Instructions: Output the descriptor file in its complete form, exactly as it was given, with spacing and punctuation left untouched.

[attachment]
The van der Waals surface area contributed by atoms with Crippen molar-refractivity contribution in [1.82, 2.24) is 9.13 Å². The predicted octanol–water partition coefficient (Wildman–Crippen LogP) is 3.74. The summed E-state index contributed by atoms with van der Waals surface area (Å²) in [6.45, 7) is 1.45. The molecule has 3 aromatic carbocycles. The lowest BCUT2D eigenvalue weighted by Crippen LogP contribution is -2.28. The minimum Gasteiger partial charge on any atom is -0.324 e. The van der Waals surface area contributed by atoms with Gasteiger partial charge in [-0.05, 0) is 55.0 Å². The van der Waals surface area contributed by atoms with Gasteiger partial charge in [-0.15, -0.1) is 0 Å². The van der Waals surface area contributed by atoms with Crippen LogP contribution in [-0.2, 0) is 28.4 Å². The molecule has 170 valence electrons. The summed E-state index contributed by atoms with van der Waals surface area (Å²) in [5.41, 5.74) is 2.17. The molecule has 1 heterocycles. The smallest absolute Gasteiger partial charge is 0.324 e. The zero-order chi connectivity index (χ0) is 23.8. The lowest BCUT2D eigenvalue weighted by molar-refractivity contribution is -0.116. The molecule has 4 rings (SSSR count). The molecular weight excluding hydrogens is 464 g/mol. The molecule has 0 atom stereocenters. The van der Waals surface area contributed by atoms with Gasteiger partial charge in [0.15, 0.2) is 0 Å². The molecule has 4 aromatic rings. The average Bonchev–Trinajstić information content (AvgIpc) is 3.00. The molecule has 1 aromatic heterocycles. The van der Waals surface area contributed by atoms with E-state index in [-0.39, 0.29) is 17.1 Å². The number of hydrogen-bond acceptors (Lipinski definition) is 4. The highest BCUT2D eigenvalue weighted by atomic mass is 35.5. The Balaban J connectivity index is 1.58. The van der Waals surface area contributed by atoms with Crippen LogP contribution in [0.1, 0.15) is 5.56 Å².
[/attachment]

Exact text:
The van der Waals surface area contributed by atoms with Crippen molar-refractivity contribution in [1.82, 2.24) is 9.13 Å². The predicted octanol–water partition coefficient (Wildman–Crippen LogP) is 3.74. The summed E-state index contributed by atoms with van der Waals surface area (Å²) in [6.45, 7) is 1.45. The molecule has 3 aromatic carbocycles. The lowest BCUT2D eigenvalue weighted by Crippen LogP contribution is -2.28. The minimum Gasteiger partial charge on any atom is -0.324 e. The van der Waals surface area contributed by atoms with Gasteiger partial charge in [-0.05, 0) is 55.0 Å². The van der Waals surface area contributed by atoms with Gasteiger partial charge in [-0.15, -0.1) is 0 Å². The van der Waals surface area contributed by atoms with Crippen LogP contribution in [-0.2, 0) is 28.4 Å². The molecule has 170 valence electrons. The summed E-state index contributed by atoms with van der Waals surface area (Å²) in [5.41, 5.74) is 2.17. The molecule has 1 heterocycles. The smallest absolute Gasteiger partial charge is 0.324 e. The zero-order chi connectivity index (χ0) is 23.8. The lowest BCUT2D eigenvalue weighted by molar-refractivity contribution is -0.116. The molecule has 4 rings (SSSR count). The molecular weight excluding hydrogens is 464 g/mol. The molecule has 0 atom stereocenters. The van der Waals surface area contributed by atoms with Gasteiger partial charge in [0.15, 0.2) is 0 Å². The molecule has 4 aromatic rings. The average Bonchev–Trinajstić information content (AvgIpc) is 3.00. The molecule has 1 aromatic heterocycles. The van der Waals surface area contributed by atoms with E-state index in [-0.39, 0.29) is 17.1 Å². The number of hydrogen-bond acceptors (Lipinski definition) is 4. The highest BCUT2D eigenvalue weighted by atomic mass is 35.5. The Balaban J connectivity index is 1.58. The van der Waals surface area contributed by atoms with Crippen LogP contribution in [0.1, 0.15) is 5.56 Å².